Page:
Degenerative condition scuttles worker's coverage for knee surgery
Case name: Ball v. Ashley Furniture Industries, No. 2010-WC-01627-COA (Miss. Ct. App. 10/11/11).
Ruling: The Mississippi Court of Appeals held that a worker was not entitled to benefits for her knee injury after her physician released her to return to regular duty.
What it means: In Mississippi, a treating physician's opinion that a worker can return to regular duty with no impairment rating can undermine benefits.
A worker suffered injuries to her chest and knee after she slipped and fell while working for a furniture company. The next day she went to the emergency room, where she was told that her chest was bruised and that there were no abnormalities in her knee. She complained of continuing knee pain, and her treating physician determined that she suffered from a preexisting degenerative condition. The physician said that the knee pain was not related to her work injury and released her to regular duty with a zero percent impairment rating.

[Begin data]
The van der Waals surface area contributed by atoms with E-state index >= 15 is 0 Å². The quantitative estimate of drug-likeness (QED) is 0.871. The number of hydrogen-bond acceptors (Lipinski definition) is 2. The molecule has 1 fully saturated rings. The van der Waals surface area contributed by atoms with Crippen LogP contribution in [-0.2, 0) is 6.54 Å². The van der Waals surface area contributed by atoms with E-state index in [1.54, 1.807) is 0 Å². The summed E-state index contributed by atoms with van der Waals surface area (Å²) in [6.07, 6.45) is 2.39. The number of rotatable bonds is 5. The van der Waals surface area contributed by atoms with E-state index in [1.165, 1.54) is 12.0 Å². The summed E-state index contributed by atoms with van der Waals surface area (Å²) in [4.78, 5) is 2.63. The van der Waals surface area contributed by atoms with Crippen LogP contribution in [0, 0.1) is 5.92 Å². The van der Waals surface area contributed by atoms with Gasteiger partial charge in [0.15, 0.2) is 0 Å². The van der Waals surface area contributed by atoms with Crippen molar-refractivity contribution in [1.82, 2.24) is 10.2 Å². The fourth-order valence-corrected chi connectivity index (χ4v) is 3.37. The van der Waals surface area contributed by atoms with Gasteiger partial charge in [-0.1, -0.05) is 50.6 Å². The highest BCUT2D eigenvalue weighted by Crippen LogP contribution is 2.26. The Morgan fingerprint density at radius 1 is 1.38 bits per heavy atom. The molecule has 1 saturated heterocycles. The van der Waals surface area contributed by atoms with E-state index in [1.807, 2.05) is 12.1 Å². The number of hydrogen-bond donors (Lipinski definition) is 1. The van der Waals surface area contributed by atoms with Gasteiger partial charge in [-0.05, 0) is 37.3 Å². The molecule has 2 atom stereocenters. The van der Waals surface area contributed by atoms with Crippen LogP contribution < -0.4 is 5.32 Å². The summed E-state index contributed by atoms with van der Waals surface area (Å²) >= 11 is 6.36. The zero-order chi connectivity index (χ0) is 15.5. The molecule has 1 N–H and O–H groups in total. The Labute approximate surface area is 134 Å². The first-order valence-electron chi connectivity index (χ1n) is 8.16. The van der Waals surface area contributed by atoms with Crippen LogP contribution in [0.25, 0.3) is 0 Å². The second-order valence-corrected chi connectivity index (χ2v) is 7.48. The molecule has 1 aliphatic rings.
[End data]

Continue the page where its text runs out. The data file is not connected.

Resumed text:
When her knee pain continued, the physician recommended surgery. The company denied covering the surgery. The worker sought benefits for her knee injury. The Mississippi Court of Appeals held that the worker was not entitled to benefits for her knee after she was released to return to regular duty.
The worker argued that the aggravation in her knee was permanent and required ongoing treatment. The court pointed out that the worker's treating physician said that her knee problems were related to a degenerative process and not her work injury. The physician concluded that her work injury was a temporary aggravation of a preexisting injury and that she had returned to her "baseline" medical condition. The court found nothing in the physician's testimony to indicate that the worker's alleged disability was connected to her work.
The court also declined to consider a medical opinion from another physician because the worker failed to comply with a requirement to provide the company with notice of the opinion.
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November 28, 2011
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